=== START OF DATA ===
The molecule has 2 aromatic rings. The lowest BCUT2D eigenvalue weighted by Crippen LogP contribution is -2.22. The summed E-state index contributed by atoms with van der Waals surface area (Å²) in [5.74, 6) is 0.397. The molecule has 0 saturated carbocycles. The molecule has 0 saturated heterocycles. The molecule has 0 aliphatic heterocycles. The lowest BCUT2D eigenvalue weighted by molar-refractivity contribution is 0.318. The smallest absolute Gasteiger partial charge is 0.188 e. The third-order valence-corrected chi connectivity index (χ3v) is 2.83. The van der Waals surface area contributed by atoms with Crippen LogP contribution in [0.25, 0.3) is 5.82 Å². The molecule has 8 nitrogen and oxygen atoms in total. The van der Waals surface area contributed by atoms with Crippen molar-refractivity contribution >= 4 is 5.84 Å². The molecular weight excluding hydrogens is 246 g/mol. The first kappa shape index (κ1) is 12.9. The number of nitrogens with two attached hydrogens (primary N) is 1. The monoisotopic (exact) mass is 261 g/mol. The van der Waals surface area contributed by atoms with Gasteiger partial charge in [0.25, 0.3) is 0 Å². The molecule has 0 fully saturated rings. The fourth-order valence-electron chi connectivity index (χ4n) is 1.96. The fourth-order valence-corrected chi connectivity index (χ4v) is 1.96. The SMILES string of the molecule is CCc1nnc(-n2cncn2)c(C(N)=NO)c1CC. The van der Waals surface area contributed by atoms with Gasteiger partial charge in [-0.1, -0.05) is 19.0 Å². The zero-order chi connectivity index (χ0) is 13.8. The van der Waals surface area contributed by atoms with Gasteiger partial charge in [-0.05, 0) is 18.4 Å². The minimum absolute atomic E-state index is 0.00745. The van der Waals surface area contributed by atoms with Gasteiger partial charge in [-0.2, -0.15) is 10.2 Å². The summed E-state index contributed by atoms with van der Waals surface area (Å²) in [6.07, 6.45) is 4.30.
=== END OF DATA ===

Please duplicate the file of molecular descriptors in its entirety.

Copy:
The molecule has 2 aromatic rings. The lowest BCUT2D eigenvalue weighted by Crippen LogP contribution is -2.22. The summed E-state index contributed by atoms with van der Waals surface area (Å²) in [5.74, 6) is 0.397. The molecule has 0 saturated carbocycles. The molecule has 0 saturated heterocycles. The molecule has 0 aliphatic heterocycles. The lowest BCUT2D eigenvalue weighted by molar-refractivity contribution is 0.318. The smallest absolute Gasteiger partial charge is 0.188 e. The third-order valence-corrected chi connectivity index (χ3v) is 2.83. The van der Waals surface area contributed by atoms with Crippen LogP contribution in [0.25, 0.3) is 5.82 Å². The molecule has 8 nitrogen and oxygen atoms in total. The van der Waals surface area contributed by atoms with Crippen molar-refractivity contribution >= 4 is 5.84 Å². The molecular weight excluding hydrogens is 246 g/mol. The first kappa shape index (κ1) is 12.9. The number of nitrogens with two attached hydrogens (primary N) is 1. The monoisotopic (exact) mass is 261 g/mol. The van der Waals surface area contributed by atoms with Gasteiger partial charge in [0.25, 0.3) is 0 Å². The molecule has 0 fully saturated rings. The fourth-order valence-electron chi connectivity index (χ4n) is 1.96. The fourth-order valence-corrected chi connectivity index (χ4v) is 1.96. The SMILES string of the molecule is CCc1nnc(-n2cncn2)c(C(N)=NO)c1CC. The van der Waals surface area contributed by atoms with Gasteiger partial charge in [-0.1, -0.05) is 19.0 Å². The zero-order chi connectivity index (χ0) is 13.8. The van der Waals surface area contributed by atoms with Gasteiger partial charge in [-0.05, 0) is 18.4 Å². The minimum absolute atomic E-state index is 0.00745. The van der Waals surface area contributed by atoms with Gasteiger partial charge in [-0.2, -0.15) is 10.2 Å². The summed E-state index contributed by atoms with van der Waals surface area (Å²) in [6.07, 6.45) is 4.30.